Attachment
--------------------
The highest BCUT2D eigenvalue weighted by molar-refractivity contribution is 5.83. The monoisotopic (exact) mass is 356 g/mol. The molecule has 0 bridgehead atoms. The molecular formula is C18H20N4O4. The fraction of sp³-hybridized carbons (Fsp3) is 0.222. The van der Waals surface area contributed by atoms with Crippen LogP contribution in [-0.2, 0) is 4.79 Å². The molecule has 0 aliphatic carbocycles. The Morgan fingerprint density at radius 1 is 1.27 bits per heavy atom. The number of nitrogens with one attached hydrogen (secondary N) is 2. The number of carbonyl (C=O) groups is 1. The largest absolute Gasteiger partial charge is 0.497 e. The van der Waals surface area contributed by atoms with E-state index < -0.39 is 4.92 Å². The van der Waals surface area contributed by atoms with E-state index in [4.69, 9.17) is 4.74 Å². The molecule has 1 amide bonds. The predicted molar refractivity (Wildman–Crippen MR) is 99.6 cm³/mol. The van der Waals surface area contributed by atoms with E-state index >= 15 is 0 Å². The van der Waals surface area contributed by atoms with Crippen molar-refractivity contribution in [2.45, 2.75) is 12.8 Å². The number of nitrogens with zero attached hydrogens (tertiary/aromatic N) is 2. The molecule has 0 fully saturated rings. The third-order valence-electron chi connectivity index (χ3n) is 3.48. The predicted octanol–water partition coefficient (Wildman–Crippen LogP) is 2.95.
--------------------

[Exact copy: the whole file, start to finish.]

The highest BCUT2D eigenvalue weighted by molar-refractivity contribution is 5.83. The monoisotopic (exact) mass is 356 g/mol. The molecule has 0 bridgehead atoms. The molecular formula is C18H20N4O4. The fraction of sp³-hybridized carbons (Fsp3) is 0.222. The van der Waals surface area contributed by atoms with Crippen LogP contribution in [-0.2, 0) is 4.79 Å². The molecule has 0 aliphatic carbocycles. The Morgan fingerprint density at radius 1 is 1.27 bits per heavy atom. The number of nitrogens with one attached hydrogen (secondary N) is 2. The number of carbonyl (C=O) groups is 1. The largest absolute Gasteiger partial charge is 0.497 e. The van der Waals surface area contributed by atoms with E-state index < -0.39 is 4.92 Å². The van der Waals surface area contributed by atoms with E-state index in [4.69, 9.17) is 4.74 Å². The molecule has 1 amide bonds. The predicted molar refractivity (Wildman–Crippen MR) is 99.6 cm³/mol. The van der Waals surface area contributed by atoms with E-state index >= 15 is 0 Å². The van der Waals surface area contributed by atoms with Crippen molar-refractivity contribution in [2.45, 2.75) is 12.8 Å². The number of nitrogens with zero attached hydrogens (tertiary/aromatic N) is 2. The molecule has 0 fully saturated rings. The third-order valence-electron chi connectivity index (χ3n) is 3.48. The predicted octanol–water partition coefficient (Wildman–Crippen LogP) is 2.95.